To complicate the issue, during the first half of the twentieth century the mainland “Chinese” state was not unitary, weakened as it had been during the late Qing and the Republican years. In the twentieth century, the threat of dismemberment and secession loomed large as China was subject to decentralized rule by competing warlords, occupation by imperial Japan, and a civil war between the KMT and CCP. The enduring myth of historical continuity that rests on the ideal of a unitary state28 belies the reality of fragmentation of power and authority, with the state(s) serving as object(s) of intense competition among different forces. Another disjunction arises from the modern state’s fraught and contested inheritance of the territorial boundaries established by the Qing (with precedents in boundaries set by the Mongols and claimed by the Ming). “China”’s internal division was not the only significant disjunction. Equally important was the physical fragmentation around the edges of the Qing empire, particularly the loss of Hong Kong to the British and Taiwan to the Japanese. These geopolitical “splits” were to have crucial consequences during the Cold War era, when the mainland was “closed” to the American-dominated “Free Asia,” and Taiwan and Hong Kong emerged as interlinked (but not necessarily overlapping) purveyors, respectively, of state-authorized and market-driven “Chinese” culture and “Chineseness” through the circulation of media and popular culture. In the post-Cold War era, the status of Taiwan remains a flashpoint as mainland China’s integration into (and increasing importance in) the “East Asian” trade system has proceeded alongside its continuing exclusion from the hub-and-spokes security framework.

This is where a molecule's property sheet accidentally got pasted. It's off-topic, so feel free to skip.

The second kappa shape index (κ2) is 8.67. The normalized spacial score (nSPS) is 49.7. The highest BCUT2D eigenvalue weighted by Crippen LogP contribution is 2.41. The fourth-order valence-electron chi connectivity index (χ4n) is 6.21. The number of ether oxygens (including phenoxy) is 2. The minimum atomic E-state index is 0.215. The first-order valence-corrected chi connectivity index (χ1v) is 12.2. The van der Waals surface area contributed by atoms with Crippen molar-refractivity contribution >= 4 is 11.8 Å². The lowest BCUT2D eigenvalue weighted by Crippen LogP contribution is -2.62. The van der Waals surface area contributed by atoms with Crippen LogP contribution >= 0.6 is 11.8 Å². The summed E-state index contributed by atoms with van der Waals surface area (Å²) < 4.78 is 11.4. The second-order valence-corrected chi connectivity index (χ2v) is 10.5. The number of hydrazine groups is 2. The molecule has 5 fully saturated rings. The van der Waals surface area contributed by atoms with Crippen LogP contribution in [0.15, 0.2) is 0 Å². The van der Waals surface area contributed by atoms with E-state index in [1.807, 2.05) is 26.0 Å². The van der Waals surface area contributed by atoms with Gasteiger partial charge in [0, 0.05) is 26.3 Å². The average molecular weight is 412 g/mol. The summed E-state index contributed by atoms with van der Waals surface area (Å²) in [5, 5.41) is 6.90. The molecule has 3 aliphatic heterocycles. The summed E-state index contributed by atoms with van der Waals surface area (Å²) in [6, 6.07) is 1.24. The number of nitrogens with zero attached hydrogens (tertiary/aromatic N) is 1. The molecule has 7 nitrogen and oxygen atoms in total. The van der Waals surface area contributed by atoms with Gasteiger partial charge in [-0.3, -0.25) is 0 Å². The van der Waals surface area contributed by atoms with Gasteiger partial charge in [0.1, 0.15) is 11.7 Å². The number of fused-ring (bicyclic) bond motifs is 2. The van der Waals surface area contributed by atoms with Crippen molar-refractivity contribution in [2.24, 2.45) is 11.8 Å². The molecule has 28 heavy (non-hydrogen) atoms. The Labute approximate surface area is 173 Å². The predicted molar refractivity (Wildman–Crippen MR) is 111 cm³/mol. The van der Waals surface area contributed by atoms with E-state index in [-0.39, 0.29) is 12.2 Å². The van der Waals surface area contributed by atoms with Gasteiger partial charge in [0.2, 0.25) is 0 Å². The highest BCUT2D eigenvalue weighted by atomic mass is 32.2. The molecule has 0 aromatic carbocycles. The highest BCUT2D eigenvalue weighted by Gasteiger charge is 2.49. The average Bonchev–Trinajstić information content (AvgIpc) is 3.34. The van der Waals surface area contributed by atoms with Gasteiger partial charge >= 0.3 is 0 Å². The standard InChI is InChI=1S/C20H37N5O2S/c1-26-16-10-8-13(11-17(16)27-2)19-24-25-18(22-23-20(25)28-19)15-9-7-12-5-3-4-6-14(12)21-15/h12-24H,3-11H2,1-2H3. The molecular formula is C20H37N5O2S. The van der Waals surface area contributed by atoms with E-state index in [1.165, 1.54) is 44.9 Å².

On the international front, Taiwan and Mainland China competed, with varying degrees of success, for the attention and support (if not loyalty) of overseas Chinese during the Cold War era.29 (This does not mean, however, that these geopolitical sites of Chinese representations and contestations were totally discrete and mutually exclusive.) The opening of China after 1978 has seen further deterritorialization through large-scale migration from China as well as re-migration of ethnic Chinese from Northeast and Southeast Asia to mainly English-speaking countries of America and the Commonwealth of Nations. Simultaneously, reterritorializations have occurred as the crisis of faith engendered by the retreat of socialism and socialist thought created a vacuum filled by versions of nationalist and Confucianist discourses propounded by diverse states, markets, communities, and individuals inside and outside China.30 Various actors sought to fill the void through literature, mass media such as newspapers, films, and television shows, and cybermedia, as well as regime sponsorships of Confucianism, Taiwanese cultural nationalism, and other undertakings.